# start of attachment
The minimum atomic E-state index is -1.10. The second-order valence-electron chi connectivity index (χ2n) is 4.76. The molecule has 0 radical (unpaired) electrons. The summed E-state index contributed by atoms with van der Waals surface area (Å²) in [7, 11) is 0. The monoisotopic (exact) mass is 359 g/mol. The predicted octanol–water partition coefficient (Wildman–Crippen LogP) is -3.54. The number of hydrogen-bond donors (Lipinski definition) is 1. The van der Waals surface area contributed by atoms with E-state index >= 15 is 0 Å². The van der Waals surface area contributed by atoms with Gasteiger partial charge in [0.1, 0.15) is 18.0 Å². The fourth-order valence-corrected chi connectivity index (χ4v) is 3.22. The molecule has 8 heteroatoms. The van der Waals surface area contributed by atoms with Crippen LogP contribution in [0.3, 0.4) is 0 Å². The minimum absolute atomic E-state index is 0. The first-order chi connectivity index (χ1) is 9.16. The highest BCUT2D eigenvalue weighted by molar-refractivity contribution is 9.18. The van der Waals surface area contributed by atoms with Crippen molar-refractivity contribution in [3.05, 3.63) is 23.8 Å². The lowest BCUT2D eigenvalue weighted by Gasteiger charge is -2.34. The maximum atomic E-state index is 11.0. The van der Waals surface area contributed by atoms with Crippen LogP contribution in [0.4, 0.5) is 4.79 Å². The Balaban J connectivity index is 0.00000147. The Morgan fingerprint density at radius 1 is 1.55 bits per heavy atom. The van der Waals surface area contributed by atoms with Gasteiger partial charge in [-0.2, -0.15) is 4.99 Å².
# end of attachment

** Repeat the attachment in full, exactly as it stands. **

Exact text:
The minimum atomic E-state index is -1.10. The second-order valence-electron chi connectivity index (χ2n) is 4.76. The molecule has 0 radical (unpaired) electrons. The summed E-state index contributed by atoms with van der Waals surface area (Å²) in [7, 11) is 0. The monoisotopic (exact) mass is 359 g/mol. The predicted octanol–water partition coefficient (Wildman–Crippen LogP) is -3.54. The number of hydrogen-bond donors (Lipinski definition) is 1. The van der Waals surface area contributed by atoms with E-state index >= 15 is 0 Å². The van der Waals surface area contributed by atoms with Gasteiger partial charge in [0.1, 0.15) is 18.0 Å². The fourth-order valence-corrected chi connectivity index (χ4v) is 3.22. The molecule has 8 heteroatoms. The van der Waals surface area contributed by atoms with Crippen LogP contribution in [0.3, 0.4) is 0 Å². The minimum absolute atomic E-state index is 0. The first-order chi connectivity index (χ1) is 9.16. The highest BCUT2D eigenvalue weighted by molar-refractivity contribution is 9.18. The van der Waals surface area contributed by atoms with Crippen molar-refractivity contribution in [3.05, 3.63) is 23.8 Å². The lowest BCUT2D eigenvalue weighted by Gasteiger charge is -2.34. The maximum atomic E-state index is 11.0. The van der Waals surface area contributed by atoms with Crippen LogP contribution in [0.4, 0.5) is 4.79 Å². The Balaban J connectivity index is 0.00000147. The Morgan fingerprint density at radius 1 is 1.55 bits per heavy atom. The van der Waals surface area contributed by atoms with Gasteiger partial charge in [-0.2, -0.15) is 4.99 Å².